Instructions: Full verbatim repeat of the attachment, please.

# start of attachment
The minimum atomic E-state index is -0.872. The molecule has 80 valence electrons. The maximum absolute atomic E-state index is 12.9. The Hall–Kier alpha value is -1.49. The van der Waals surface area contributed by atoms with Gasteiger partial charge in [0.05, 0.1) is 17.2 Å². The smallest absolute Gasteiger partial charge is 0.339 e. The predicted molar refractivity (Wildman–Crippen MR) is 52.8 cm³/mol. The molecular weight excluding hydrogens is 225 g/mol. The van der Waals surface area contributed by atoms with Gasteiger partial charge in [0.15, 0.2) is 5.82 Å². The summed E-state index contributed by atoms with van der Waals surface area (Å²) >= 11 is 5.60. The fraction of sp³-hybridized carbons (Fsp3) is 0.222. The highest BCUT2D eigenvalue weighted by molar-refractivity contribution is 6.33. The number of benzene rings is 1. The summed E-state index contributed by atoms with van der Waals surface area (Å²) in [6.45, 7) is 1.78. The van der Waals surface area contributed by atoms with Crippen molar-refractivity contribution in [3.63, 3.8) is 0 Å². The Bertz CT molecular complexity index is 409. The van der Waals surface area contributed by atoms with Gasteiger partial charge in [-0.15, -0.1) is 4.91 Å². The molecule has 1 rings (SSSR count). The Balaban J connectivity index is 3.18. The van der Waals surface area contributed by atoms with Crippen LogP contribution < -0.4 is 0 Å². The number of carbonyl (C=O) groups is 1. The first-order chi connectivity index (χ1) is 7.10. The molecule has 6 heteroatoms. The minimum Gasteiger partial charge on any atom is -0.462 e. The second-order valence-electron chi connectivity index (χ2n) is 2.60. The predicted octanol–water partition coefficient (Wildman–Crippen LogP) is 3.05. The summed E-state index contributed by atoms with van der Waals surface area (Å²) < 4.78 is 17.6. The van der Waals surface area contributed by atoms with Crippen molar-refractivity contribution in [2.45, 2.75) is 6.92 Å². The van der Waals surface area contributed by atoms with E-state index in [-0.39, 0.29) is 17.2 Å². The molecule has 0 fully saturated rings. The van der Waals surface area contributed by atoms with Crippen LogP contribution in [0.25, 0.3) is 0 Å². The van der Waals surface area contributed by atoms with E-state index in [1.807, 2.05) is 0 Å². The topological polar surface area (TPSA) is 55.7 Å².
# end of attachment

The minimum atomic E-state index is -0.872. The molecule has 80 valence electrons. The maximum absolute atomic E-state index is 12.9. The Hall–Kier alpha value is -1.49. The van der Waals surface area contributed by atoms with Gasteiger partial charge in [0.05, 0.1) is 17.2 Å². The smallest absolute Gasteiger partial charge is 0.339 e. The predicted molar refractivity (Wildman–Crippen MR) is 52.8 cm³/mol. The molecular weight excluding hydrogens is 225 g/mol. The van der Waals surface area contributed by atoms with Gasteiger partial charge in [0.15, 0.2) is 5.82 Å². The summed E-state index contributed by atoms with van der Waals surface area (Å²) >= 11 is 5.60. The fraction of sp³-hybridized carbons (Fsp3) is 0.222. The highest BCUT2D eigenvalue weighted by molar-refractivity contribution is 6.33. The number of benzene rings is 1. The summed E-state index contributed by atoms with van der Waals surface area (Å²) in [6.45, 7) is 1.78. The van der Waals surface area contributed by atoms with Crippen molar-refractivity contribution in [3.63, 3.8) is 0 Å². The Bertz CT molecular complexity index is 409. The van der Waals surface area contributed by atoms with Gasteiger partial charge in [-0.15, -0.1) is 4.91 Å². The molecule has 1 rings (SSSR count). The Balaban J connectivity index is 3.18. The van der Waals surface area contributed by atoms with Crippen LogP contribution < -0.4 is 0 Å². The number of carbonyl (C=O) groups is 1. The first-order chi connectivity index (χ1) is 7.10. The molecule has 6 heteroatoms. The minimum Gasteiger partial charge on any atom is -0.462 e. The second-order valence-electron chi connectivity index (χ2n) is 2.60. The predicted octanol–water partition coefficient (Wildman–Crippen LogP) is 3.05. The summed E-state index contributed by atoms with van der Waals surface area (Å²) < 4.78 is 17.6. The van der Waals surface area contributed by atoms with Crippen molar-refractivity contribution in [2.45, 2.75) is 6.92 Å². The van der Waals surface area contributed by atoms with E-state index in [-0.39, 0.29) is 17.2 Å². The molecule has 0 fully saturated rings. The van der Waals surface area contributed by atoms with Crippen LogP contribution in [0.25, 0.3) is 0 Å². The van der Waals surface area contributed by atoms with E-state index in [1.807, 2.05) is 0 Å². The topological polar surface area (TPSA) is 55.7 Å².